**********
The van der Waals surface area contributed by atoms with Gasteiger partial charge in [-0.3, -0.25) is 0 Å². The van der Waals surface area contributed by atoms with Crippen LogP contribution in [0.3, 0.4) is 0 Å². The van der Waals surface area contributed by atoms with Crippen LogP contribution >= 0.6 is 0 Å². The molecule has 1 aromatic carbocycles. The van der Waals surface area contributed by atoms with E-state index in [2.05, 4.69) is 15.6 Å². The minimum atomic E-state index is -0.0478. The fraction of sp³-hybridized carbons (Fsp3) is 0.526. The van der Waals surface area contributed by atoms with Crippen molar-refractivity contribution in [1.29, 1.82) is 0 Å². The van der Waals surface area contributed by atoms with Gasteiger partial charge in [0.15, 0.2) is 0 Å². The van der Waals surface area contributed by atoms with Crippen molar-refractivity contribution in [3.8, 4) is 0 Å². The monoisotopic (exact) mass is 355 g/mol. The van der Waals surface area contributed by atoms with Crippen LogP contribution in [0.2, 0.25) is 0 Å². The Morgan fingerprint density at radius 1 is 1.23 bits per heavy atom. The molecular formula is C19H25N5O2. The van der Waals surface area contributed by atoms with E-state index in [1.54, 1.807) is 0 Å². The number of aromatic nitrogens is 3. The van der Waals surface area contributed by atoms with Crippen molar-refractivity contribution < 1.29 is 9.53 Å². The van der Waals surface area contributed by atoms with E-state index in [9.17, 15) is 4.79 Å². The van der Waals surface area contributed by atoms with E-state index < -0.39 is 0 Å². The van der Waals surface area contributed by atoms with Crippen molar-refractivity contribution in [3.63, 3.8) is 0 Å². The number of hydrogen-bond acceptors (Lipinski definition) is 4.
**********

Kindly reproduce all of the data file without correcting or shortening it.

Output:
The van der Waals surface area contributed by atoms with Gasteiger partial charge in [-0.3, -0.25) is 0 Å². The van der Waals surface area contributed by atoms with Crippen LogP contribution in [0.3, 0.4) is 0 Å². The van der Waals surface area contributed by atoms with Crippen LogP contribution >= 0.6 is 0 Å². The molecule has 1 aromatic carbocycles. The van der Waals surface area contributed by atoms with E-state index in [2.05, 4.69) is 15.6 Å². The minimum atomic E-state index is -0.0478. The fraction of sp³-hybridized carbons (Fsp3) is 0.526. The van der Waals surface area contributed by atoms with Crippen molar-refractivity contribution in [1.29, 1.82) is 0 Å². The van der Waals surface area contributed by atoms with Gasteiger partial charge in [0.15, 0.2) is 0 Å². The van der Waals surface area contributed by atoms with Crippen molar-refractivity contribution in [3.8, 4) is 0 Å². The monoisotopic (exact) mass is 355 g/mol. The van der Waals surface area contributed by atoms with Crippen LogP contribution in [0.2, 0.25) is 0 Å². The Morgan fingerprint density at radius 1 is 1.23 bits per heavy atom. The molecular formula is C19H25N5O2. The van der Waals surface area contributed by atoms with E-state index in [1.54, 1.807) is 0 Å². The number of aromatic nitrogens is 3. The van der Waals surface area contributed by atoms with Crippen molar-refractivity contribution < 1.29 is 9.53 Å². The van der Waals surface area contributed by atoms with E-state index in [9.17, 15) is 4.79 Å². The van der Waals surface area contributed by atoms with E-state index < -0.39 is 0 Å². The van der Waals surface area contributed by atoms with Crippen molar-refractivity contribution in [3.63, 3.8) is 0 Å². The number of hydrogen-bond acceptors (Lipinski definition) is 4.